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Stranger Than Fiction (8/10)

by Tony Medley

Will Ferrell in a good movie? Yes, you read that correctly. Not only that, but the positive rating is due in large part to Ferrell’s effective acting. This isn’t the stupid, silly Ferrell from “Talladega Nights” and “Anchorman.” This is a guy who can act when given a good script (first-timer Zach Helm) and brilliant direction (Marc Forester), which he gets here.

Adding to the reasons why this is such a good movie are the performances of Emma Thompson, Maggie Gyllenhaal, Dustin Hoffman, and Queen Latifah, to name a few.

Harold Crick (Ferrell) finds himself in a metaphysical, Kafkaesque dilemma; he’s an unwitting, unwilling character in a novel being written by Kay Eiffel (Thompson). He hears her voice as she’s writing about him. Kay, who always kills off her protagonists, doesn’t know she’s writing about a real person. He doesn’t know to whom the voice he hears giving a play-by-play of his life belongs. When he complains about the voice to doctors, they dismiss it by saying he must be schizophrenic. Then he finds college professor Jules Hibert (Hoffman), a teacher of literature, who agrees to try to help Harold solve his problem.

The only weak scene in the movie occurs when Ana Pascal (Gyllenhaal), a baker Harold is auditing and for whom he falls, and Harold have their first kiss. There was nothing soft, sweet, or affectionate about the way Ana attacks Harold. In fact, the way she was attacking his face with her mouth it looked as if Harold needed some sort of protection to protect his lips, teeth, and tongue. Not anything I would call sweet, affectionate, or erotic. When I see a scene like this, I wonder about its derivation. Does Gyllenhaal not know how to kiss? Does the director think that people find this type of love-making funny? I thought it neither funny nor romantic.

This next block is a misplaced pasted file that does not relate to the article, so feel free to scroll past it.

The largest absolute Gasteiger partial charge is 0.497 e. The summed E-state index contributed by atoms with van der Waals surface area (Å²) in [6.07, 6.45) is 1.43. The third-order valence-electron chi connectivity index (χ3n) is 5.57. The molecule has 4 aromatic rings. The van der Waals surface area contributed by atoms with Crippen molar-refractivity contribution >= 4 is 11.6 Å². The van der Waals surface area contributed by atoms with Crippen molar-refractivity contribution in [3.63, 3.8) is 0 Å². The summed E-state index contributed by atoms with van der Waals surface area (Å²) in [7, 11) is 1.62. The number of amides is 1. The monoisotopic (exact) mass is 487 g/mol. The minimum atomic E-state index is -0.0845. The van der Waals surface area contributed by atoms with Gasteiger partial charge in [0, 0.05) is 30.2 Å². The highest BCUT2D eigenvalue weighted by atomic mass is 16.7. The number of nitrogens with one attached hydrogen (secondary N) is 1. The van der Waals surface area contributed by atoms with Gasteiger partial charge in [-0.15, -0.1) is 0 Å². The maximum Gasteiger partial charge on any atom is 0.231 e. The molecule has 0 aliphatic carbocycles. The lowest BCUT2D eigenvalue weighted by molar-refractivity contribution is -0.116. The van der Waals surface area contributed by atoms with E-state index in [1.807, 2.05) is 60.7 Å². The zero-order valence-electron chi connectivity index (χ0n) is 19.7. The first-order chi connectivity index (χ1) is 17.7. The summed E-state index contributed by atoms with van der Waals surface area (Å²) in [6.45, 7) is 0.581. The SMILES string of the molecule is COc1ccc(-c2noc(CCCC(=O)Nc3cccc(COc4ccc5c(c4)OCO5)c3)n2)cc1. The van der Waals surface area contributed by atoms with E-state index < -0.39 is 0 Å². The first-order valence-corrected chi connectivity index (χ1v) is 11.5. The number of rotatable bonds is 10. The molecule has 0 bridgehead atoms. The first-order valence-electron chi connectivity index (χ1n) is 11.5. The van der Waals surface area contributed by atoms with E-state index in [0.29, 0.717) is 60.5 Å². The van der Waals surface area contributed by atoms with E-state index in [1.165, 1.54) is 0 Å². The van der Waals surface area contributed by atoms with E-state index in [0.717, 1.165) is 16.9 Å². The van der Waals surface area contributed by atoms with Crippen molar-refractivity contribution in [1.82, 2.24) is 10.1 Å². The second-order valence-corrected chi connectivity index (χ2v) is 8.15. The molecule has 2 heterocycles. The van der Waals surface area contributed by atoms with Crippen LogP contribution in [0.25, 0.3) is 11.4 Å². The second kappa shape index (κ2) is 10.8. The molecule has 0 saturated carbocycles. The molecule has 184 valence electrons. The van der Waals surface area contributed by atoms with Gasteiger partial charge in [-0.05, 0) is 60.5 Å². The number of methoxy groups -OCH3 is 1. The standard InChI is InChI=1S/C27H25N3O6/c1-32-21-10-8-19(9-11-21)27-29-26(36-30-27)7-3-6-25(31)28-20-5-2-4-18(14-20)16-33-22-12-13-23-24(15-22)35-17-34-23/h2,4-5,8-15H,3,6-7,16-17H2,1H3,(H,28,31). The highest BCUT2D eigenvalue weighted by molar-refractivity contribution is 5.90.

But that’s small potatoes considering the theme and depth of the movie. There’s a lot more here than comes across in the misleading promotion. Ferrell and Thompson give spectacular performances. Ferrell plays it straight, something he should try more often, like, always. He takes a difficult role and wins the day with a sensitive and believable portrayal. Good as Ferrell is, Thompson gives a performance that blew my mind as a conflicted writer, fighting her unseen demons. This is a film of a tightly controlled man who loses the beloved control he has over everything he does, and how he responds and reacts. Advertised as a comedy, there are some funny lines. But as the movie progresses it’s got far too much depth to be viewed as a frivolous comedy.

 November 7, 2006